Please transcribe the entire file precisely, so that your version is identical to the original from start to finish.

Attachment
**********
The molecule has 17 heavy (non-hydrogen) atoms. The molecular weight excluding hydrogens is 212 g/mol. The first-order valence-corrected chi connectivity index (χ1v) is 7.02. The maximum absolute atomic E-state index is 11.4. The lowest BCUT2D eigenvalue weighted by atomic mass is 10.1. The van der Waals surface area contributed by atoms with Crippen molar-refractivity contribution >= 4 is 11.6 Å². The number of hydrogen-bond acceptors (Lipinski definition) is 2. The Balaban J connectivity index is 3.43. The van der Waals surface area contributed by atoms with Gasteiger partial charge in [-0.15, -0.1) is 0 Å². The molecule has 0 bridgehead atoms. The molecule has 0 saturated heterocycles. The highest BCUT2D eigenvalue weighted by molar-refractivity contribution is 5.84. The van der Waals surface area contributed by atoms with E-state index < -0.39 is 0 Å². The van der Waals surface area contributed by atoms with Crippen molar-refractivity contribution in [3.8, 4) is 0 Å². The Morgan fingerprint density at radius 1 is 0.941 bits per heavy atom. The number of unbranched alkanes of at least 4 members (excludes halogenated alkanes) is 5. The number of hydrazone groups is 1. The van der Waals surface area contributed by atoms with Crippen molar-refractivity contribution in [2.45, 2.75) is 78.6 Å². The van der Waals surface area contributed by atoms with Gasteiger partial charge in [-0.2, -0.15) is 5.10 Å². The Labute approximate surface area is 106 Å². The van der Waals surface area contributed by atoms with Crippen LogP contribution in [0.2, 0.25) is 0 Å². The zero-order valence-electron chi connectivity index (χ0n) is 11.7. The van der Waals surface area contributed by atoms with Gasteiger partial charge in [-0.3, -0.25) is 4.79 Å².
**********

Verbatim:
The molecule has 17 heavy (non-hydrogen) atoms. The molecular weight excluding hydrogens is 212 g/mol. The first-order valence-corrected chi connectivity index (χ1v) is 7.02. The maximum absolute atomic E-state index is 11.4. The lowest BCUT2D eigenvalue weighted by atomic mass is 10.1. The van der Waals surface area contributed by atoms with Crippen molar-refractivity contribution >= 4 is 11.6 Å². The number of hydrogen-bond acceptors (Lipinski definition) is 2. The Balaban J connectivity index is 3.43. The van der Waals surface area contributed by atoms with Gasteiger partial charge in [-0.15, -0.1) is 0 Å². The molecule has 0 bridgehead atoms. The molecule has 0 saturated heterocycles. The highest BCUT2D eigenvalue weighted by molar-refractivity contribution is 5.84. The van der Waals surface area contributed by atoms with E-state index < -0.39 is 0 Å². The van der Waals surface area contributed by atoms with Crippen molar-refractivity contribution in [3.8, 4) is 0 Å². The Morgan fingerprint density at radius 1 is 0.941 bits per heavy atom. The number of unbranched alkanes of at least 4 members (excludes halogenated alkanes) is 5. The number of hydrazone groups is 1. The van der Waals surface area contributed by atoms with Crippen molar-refractivity contribution in [2.45, 2.75) is 78.6 Å². The van der Waals surface area contributed by atoms with Gasteiger partial charge in [-0.2, -0.15) is 5.10 Å². The Labute approximate surface area is 106 Å². The van der Waals surface area contributed by atoms with Crippen LogP contribution in [0.2, 0.25) is 0 Å². The zero-order valence-electron chi connectivity index (χ0n) is 11.7. The van der Waals surface area contributed by atoms with Gasteiger partial charge in [-0.3, -0.25) is 4.79 Å².